I have on occasions been rather disparaging about my home city of Sunderland, particularly in relation to its attempts at public art. (Remember Ambit anyone?)
So when the North East Photographic Network mailed me about an event they were running as part of the BBC’s Get Creative project, I felt I should be open-minded enough to go along. The event was a photo walk, a guided stroll from the university in the town to the National Glass Centre led by photographic artist Nicola Maxwell, who, together with the other photographers on the walk, might change my perspective.
Nicola’s own current focus (apologies but some photo puns are inevitable) is on found objects, inspired, in the same was a my Venice project, by the work of Irving Penn, and so before we set off she offered her supply of rubber gloves to anyone who wanted to adopt a similar approach, together with a stern warning not to touch needles! Nothing to make me think differently about the place yet then.
Before long a small group of us were scouring the area beside the minster in search of interesting subjects. Doorways, shadows, weeds and more were scrutinised for compositional elements which is when Nicola shared one of her interesting observations and one that did challenge my preconceptions. The presence of mosses and lichen is far more noticeable in Sunderland than in nearby Newcastle, demonstrating that the air here is cleaner than in the neighbouring city. One of the suggestions she made was that we pay attention to how the colours of these specimens changed as we neared the coast where conditions were even more favourable.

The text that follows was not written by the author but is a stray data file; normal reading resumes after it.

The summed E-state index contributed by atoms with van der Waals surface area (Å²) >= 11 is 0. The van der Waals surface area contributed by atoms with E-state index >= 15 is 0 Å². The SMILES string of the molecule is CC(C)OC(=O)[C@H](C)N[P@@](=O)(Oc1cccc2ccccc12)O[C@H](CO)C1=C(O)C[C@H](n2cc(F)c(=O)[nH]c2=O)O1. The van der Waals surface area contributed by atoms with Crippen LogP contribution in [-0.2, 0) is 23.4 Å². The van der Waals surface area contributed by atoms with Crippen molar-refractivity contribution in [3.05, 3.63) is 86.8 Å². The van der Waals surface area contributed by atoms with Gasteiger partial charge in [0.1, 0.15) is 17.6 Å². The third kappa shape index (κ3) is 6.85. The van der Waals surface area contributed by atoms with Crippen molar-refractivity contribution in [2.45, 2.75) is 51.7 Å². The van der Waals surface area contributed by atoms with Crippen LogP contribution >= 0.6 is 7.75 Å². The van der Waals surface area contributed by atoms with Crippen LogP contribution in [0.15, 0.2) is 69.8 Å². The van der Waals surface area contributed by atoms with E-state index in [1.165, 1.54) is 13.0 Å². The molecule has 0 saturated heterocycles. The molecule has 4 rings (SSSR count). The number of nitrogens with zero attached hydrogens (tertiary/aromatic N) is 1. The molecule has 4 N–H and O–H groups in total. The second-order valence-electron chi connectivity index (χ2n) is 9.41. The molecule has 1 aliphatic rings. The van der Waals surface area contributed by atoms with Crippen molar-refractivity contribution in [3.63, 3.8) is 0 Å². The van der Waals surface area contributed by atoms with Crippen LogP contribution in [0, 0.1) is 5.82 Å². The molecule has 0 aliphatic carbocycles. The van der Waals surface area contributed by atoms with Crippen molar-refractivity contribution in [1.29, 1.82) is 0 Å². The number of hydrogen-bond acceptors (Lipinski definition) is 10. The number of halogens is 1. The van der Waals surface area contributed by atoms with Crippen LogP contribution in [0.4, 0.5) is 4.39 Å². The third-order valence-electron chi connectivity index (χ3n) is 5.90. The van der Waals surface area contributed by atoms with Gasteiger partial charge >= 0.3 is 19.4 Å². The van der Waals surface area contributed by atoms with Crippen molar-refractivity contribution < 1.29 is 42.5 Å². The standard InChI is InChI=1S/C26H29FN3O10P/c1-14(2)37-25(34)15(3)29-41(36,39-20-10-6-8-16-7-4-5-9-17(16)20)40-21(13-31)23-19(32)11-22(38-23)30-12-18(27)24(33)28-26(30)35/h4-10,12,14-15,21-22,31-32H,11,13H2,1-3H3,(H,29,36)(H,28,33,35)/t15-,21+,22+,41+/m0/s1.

Was I tempted by the vegetation theme? I fired off some shots but none that really pleased me.
Perhaps I should opt for more familiar territory? A few years back I photographed a different individual every day in a doomed attempt to improve my portraiture. That was back in the day when I didn’t really know what I was doing. Looking at these guys at the pub in celebratory mood I’m not sure how much has improved, though my post-processing is less dramatic!
Then there’s a new attempt at public art, whose shadow I found more interesting than it’s actual structure.What about focusing on something grungier? There’s certainly plenty to choose from, my favourite being the patch of solidified mud that included a single glove, and as seen here, a fork!
Since I spend so much time in other cities focusing on the structural this could have been the thing to get my creative juices going.
Not today however. Venturing to the Glass Centre had brought me within easy reach of my beloved coastline so naturally I ended my trip there when the others were finished. This being the year when lighthouses are a recurring them in my blog I thought to incorporate a little vegetation in keeping with the beginning of the walk.